10 Foods to Try in Doha

Close-up is Egypt's famous and traditional dessert Om Ali, Umm Ali or Oum Ali.
Toli / Getty Images

Doha is an international hub and consists of a host of international cuisines for enjoyable dining experiences. Nevertheless, it is worth pursuing the traditional local restaurants surrounding the city to try out sumptuous dishes, including stews and tasty desserts known to the region. Traditional Qatari food is influenced by the nomadic lifestyle of the Bedouins, Indian, and North African cultures. Therefore, it is no wonder why the dishes here are chock full of delicious spices and famed for slow cooking techniques. Use this guide to find a list of real Qatari treats that locals and visitors can delight in. 

01 of 10

Majoobs at Al Manchab

Rice & Meat

Mohamed Nifras Deen / EyeEm

As a national dish of Qatar, Majoobs at Al Manchab is a must-try during a visit to Doha. It usually consists of either chicken or lamb, which is slow-cooked to give it a bursting touch of fragrant flavors. It’s served on a fluffy bed of rice, along with a salad and homemade tomato sauce. Al Manchab is a well-known restaurant located in Hamza mall and is known for its decadent offering of Majoobs at Al Manchab. The well-seasoned dish topped with rosemary is a staple here.

02 of 10




Made up of vermicelli and a fried omelet, Balaleet is not a traditional dish that many outside of Qatar are familiar with, but it is extremely delicious no less. It is a famous dish in the region topped with sugar, rose water, and saffron to make it uniquely savory and sweet, a powerful combination. It is the breakfast chosen by many Qataris for holidays and special occasions such as EID. Al Jasra Traditional Restaurant, located in the back streets of Souq Waqif, offers this freshly cooked dish and is run by four Qatari women who make you feel at home in the ambient quarters.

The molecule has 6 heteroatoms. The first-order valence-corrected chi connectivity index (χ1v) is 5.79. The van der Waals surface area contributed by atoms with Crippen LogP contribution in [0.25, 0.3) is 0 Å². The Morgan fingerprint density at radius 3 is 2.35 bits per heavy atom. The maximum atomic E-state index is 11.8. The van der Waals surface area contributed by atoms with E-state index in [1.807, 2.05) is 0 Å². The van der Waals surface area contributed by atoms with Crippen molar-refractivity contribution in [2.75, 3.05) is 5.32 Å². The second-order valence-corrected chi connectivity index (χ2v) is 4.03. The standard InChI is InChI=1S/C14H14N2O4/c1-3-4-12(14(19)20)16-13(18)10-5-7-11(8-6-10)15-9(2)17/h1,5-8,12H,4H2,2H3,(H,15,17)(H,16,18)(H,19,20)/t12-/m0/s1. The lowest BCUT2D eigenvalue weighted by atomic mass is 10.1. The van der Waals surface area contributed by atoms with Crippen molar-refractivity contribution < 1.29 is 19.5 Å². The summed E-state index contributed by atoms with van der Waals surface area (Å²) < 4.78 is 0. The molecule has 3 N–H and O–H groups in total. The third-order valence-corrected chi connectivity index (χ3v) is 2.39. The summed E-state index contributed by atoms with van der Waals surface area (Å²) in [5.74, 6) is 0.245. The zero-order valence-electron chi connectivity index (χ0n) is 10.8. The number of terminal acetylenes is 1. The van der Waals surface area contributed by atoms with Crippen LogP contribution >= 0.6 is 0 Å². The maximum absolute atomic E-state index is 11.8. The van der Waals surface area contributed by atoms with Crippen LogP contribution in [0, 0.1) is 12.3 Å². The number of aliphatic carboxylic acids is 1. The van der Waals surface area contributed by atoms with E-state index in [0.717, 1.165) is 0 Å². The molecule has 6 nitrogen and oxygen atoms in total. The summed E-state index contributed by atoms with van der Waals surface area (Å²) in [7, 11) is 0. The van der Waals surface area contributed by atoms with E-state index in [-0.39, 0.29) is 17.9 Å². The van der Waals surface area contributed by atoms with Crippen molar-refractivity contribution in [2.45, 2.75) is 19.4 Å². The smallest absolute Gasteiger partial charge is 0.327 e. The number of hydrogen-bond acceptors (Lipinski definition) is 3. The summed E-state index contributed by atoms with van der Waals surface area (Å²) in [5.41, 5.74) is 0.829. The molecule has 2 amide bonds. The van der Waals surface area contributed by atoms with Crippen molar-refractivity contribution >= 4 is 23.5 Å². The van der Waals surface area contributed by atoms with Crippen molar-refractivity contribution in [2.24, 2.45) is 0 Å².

03 of 10


Warek Enab/ Saloona


Saloona is a popular hearty Arabic stew commonly served for family dinners in Doha. It usually consists of lamb, beef, or fish, and whichever vegetables are in season at the time, topped with garlic and ginger. Most like to eat it with a big helping of bread to scoop up the thick broth. Walima restaurant is famous for its contemporary spin on the dish. The glamorous restaurant is decked out with Middle Eastern touches like colored lambs and glasses. 

04 of 10

Umm Ali

Umm Ali



Umm Ali is a traditional dessert popular throughout the Middle East, but Qatar has made its own spin on the sweet dish. It is made up of raisins, sweetened milk, and chopped nuts, reminiscent of bread pudding but more decadent. It is baked until it has a golden, crispy brown top and then flanked with cinnamon. The dish can be located at Karaki, known for sweet karak tea, its namesake, but it also carries a delicious creamy umm ali.

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05 of 10



Abdulla Ahmed